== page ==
Upon returning to the United States, Will and Lynette landed on the East Coast where Will joined Lyman Wood at Garden Way, a business founded to promote a living-off-the-land ethos.

At the time Will was working at a division called Gardens for All, which promoted home gardening and published National Gardening magazine. Forced to figure out a means to better monetize their readership, Will began selling products through the pages of the magazine. Will would subsequently spin this activity off into an independent catalog business, and in 1983 Gardener’s Supply was born.

Four years after founding Gardener’s Supply, Will steered the company toward employee ownership through the early adoption of an ESOP – an employee stock ownership plan. Although the business grew in value and Will could have sold it for a premium, he eventually sold the company to the employees; Gardener’s Supply became 100 percent employee owned in 2009. Gardener’s Supply has grown to more than $100 million in annual sales and 300 year-round employees.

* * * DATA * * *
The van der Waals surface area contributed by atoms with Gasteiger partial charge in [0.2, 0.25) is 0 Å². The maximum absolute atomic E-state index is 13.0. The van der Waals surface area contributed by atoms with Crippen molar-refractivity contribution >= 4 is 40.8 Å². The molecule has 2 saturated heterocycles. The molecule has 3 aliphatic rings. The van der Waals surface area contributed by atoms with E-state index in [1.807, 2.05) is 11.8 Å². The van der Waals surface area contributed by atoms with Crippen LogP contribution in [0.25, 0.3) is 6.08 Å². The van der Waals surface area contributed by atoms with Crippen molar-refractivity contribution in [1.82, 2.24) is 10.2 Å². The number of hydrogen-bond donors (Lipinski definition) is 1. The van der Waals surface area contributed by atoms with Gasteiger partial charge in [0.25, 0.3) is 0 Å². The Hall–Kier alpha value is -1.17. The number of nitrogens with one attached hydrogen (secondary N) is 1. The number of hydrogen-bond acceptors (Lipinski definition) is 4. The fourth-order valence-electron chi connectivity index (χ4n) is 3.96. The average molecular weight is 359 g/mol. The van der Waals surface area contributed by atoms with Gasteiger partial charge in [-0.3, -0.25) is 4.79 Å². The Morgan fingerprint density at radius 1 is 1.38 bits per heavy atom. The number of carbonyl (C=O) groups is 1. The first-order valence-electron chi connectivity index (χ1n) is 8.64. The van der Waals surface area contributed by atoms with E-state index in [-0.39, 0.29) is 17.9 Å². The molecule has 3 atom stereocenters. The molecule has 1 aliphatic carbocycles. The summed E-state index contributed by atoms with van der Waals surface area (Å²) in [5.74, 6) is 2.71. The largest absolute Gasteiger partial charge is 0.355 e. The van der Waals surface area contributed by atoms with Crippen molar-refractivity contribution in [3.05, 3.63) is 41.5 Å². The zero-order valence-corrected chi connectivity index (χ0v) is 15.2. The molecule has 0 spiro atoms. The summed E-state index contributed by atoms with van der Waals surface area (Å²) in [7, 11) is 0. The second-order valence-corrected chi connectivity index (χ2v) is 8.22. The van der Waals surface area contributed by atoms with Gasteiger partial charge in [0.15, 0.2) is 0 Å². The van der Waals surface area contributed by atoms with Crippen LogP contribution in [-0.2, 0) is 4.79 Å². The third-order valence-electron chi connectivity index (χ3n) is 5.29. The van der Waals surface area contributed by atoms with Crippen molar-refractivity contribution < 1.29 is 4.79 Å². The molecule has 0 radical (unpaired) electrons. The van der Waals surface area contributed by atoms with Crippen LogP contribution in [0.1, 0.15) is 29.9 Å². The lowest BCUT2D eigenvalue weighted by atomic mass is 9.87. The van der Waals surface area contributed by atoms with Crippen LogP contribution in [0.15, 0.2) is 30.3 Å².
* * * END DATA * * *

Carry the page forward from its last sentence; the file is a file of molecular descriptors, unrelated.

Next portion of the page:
It was one afternoon in the early 80s when retrieving his stolen and abandoned car that Will became acquainted with the Intervale, which was literally “the wrong side of the tracks.”

It was there that Will saw the unrealized agricultural potential of the fertile soils. The Intervale was home to the last dairy farm in Burlington, acres of cow corn, abandoned tires and petty crime. In the belief that a good use would chase out bad, Will moved Gardener’s Supply there in 1986.

He promptly formed Intervale Farm and Garden, which became the non-profit Intervale Center, with the mission of incubating new farms and new farmers, reimagining post-dairy Vermont agriculture and growing 10 percent of Burlington’s fresh produce.

He went on to form many other businesses, ranging from commercial greenhouse sales to wood products manufacturing. He collaborated with his kids to start Green State Gardener and Upstate Elevator Supply Company, and recently launched Steep Hill Labs, a leading Vermont cannabis testing facility.